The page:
WALNUT CREEK -- Poise, perfect planning and powerful language were on full display Feb. 8 at the seventh annual county finals of "Poetry Out Loud," a program sponsored at local high schools by the Arts & Culture Commission of Contra Costa County (known as AC5).

Eleven top-placing students -- one from each of 11 competing Contra Costa County high schools -- took the Las Lomas High School Theatre stage, winnowed from the 2,000 participants in the National Endowment for the Arts and National Poetry Foundation program.

Las Lomas High junior Victoria Baca took top honors, earning $200 and a trip to the state competition in Sacramento March 23-24 to represent Contra Costa.

Las Lomas junior Victoria Baca recites a poem by Edna St. Vincent Millay titled "Time Does Not Bring Relief: You All Have Lied" while
Las Lomas junior Victoria Baca recites a poem by Edna St. Vincent Millay titled "Time Does Not Bring Relief: You All Have Lied" while participating in the 7th annual Poetry Out Loud competition at Las Lomas High School in Walnut Creek, Calif., on Saturday, Feb. 8, 2014. The event is presented by the Arts and Culture Commission of Contra Costa County. The winner of today's event will compete in the state competition in Sacramento on March 16-17. (Jose Carlos Fajardo/Bay Area News Group)

Poetry Out Loud began in Washington, D.C. and Chicago, but with the nationwide launch in 2006, state arts agencies and organizations like AC5 have partnered with the program to give birth to a generation of close to a million mighty, oral wordsmiths.

One of them is College Park High junior Natalie Hill.

"The world is flux, and light becomes what it touches," she recited during the competition's second round. Capturing the poem's wave -- how it surged and subsided -- Hill allowed well-phrased snippets like "blue vapor without end" to linger. The poem, "Monet Refuses the Operation" by Lisel Mueller, "spoke to her," she said after the competition.

"I chose poems I could connect to and content I agreed with."

Students and teachers follow a curriculum, but each school designs its specific approach. AC5 provides coaching visits with poet/teachers from California Poets in the Schools free of charge to all participating high schools. In addition to memorizing and reciting poems chosen from a master list of approximately 600 poems, students learn technical tools for effective public speaking and dig into the history of their chosen poem and its poet. To compete on the county level, students memorize two poems: one written before 1900 and one that is 25 lines or less.

"I'm a drama kid, so I'm always on stage. The light shining on me: I just click into the zone," Baca said moments before her second recitation. She was accompanied by her parents, Stella and Michael; they used to coach her, but have since backed off, they said, now that she is older. They admitted to eavesdropping when Baca practices in the shower. Even so, her mother said seeing it live and lit is "like hearing it for the first time."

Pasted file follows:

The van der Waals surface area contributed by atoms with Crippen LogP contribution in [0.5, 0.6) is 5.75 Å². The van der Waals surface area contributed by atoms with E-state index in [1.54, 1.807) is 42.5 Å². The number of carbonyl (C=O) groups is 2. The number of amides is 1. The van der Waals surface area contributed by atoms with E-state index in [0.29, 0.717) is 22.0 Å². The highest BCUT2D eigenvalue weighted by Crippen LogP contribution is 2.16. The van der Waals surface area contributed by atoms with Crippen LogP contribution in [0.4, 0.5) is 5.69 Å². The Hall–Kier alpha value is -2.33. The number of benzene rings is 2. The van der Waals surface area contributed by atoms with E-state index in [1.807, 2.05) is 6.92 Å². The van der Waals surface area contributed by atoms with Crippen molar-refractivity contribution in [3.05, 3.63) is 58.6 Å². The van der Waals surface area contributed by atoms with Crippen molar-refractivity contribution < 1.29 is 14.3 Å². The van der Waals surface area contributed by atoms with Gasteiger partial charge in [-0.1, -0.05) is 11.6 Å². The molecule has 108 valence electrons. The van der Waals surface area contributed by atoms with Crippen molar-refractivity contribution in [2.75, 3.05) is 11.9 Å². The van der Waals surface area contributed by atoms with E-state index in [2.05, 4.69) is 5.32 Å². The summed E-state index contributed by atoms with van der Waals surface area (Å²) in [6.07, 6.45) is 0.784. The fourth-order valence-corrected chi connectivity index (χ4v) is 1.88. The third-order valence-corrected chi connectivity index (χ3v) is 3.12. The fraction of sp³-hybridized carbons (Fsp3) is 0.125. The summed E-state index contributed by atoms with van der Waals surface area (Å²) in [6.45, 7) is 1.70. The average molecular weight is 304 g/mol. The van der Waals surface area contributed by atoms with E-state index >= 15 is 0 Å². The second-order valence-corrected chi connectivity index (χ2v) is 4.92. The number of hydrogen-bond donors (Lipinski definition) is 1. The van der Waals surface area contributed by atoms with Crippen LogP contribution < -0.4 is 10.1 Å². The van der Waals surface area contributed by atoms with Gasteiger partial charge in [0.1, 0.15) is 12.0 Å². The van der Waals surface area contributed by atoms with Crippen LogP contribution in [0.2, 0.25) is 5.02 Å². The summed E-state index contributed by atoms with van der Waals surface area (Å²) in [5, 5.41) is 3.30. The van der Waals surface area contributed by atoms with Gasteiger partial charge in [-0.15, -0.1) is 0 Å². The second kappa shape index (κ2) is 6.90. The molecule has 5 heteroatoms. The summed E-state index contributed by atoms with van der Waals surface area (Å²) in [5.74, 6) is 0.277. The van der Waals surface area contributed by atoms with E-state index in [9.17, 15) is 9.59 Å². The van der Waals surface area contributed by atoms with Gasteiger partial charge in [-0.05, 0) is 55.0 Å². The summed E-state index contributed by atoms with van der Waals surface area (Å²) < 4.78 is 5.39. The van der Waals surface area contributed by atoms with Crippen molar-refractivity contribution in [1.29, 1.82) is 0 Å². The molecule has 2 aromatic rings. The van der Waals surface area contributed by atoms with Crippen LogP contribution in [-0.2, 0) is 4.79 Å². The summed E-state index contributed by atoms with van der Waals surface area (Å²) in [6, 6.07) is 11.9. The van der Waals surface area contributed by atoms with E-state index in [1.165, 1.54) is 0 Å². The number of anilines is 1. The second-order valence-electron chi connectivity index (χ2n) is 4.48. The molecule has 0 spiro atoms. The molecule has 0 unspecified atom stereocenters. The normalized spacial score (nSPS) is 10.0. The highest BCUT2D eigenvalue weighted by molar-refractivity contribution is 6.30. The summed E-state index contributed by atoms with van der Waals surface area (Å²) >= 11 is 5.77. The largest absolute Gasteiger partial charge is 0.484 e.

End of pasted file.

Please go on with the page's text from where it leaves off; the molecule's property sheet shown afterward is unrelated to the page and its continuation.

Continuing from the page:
Carlos Leal's coaching was a more face-to-face encounter. His Richmond High English teacher, Amanda Moreno, said Leal is "big into rapping" and emerged as a surprise talent. She worked on his tone and presentation.

"We have all our kids do the program: he just became a star," Moreno said.

Leal, swaying gently and placing his hands together flat, or clasped, spoke Cornelius Eady's "I'm a Fool to Love You" as if in prayer. "This is the way the blues works/ Its sorry wonders,/ Makes trouble look like/ A feather bed,/ Makes the wrong man's kisses/ A healing." he said. His subtle delivery didn't try to make the poem bigger than it was -- tiptoeing across the poem's pain revealed its deep, heart-scarring content.

During intermission, Poetry Out Loud coordinator Robin Moore explained the rubric judges use to determine the county winner. Scoring guidelines allow ratings from "very weak" to "outstanding" to be applied to physical presence, voice and articulation, dramatic appropriateness, level of difficulty, evidence of understanding and overall performance. Accuracy points are subtracted for skipping words, reversing stanzas, saying "a" instead of "the," using a prompter and other transgressions. "None of today's competitors needed a prompt, which is fabulous," Moore said.

Moderator and AC5 Commissioner Petural "PJ" Shelton ran a tight ship, staying exactly on schedule while segueing as smoothly as the event's soundtrack (selections from Canadian guitarist Don Ross's "Huron Street") from the students' presentations through pauses for vote tallying. Massaging the contestants' possible nervous jitters, Shelton peppered her introductions with "I tell you, this group has really raised the bar!" and challenges to the adults over 40 to memorize any one of the day's poems.

Judges Joyce Gunn, Lea Kagel, Maya Kennedy, Peter Maund, Connie Van Guilder and Elizabeth Wood awarded third place and a $50 cash prize to College Park's Hill, who thanked her mother for coaching her performance. Richmond High's Leal placed second, receiving $100 and the opportunity to publicly thank his teacher, "Ms. Amanda."

Las Lomas' Baca thanked her parents after the win: "They're here now; they've always been my supporters and I love you," she said. Perhaps not poetry, but quite possibly the finest spoken words of the afternoon.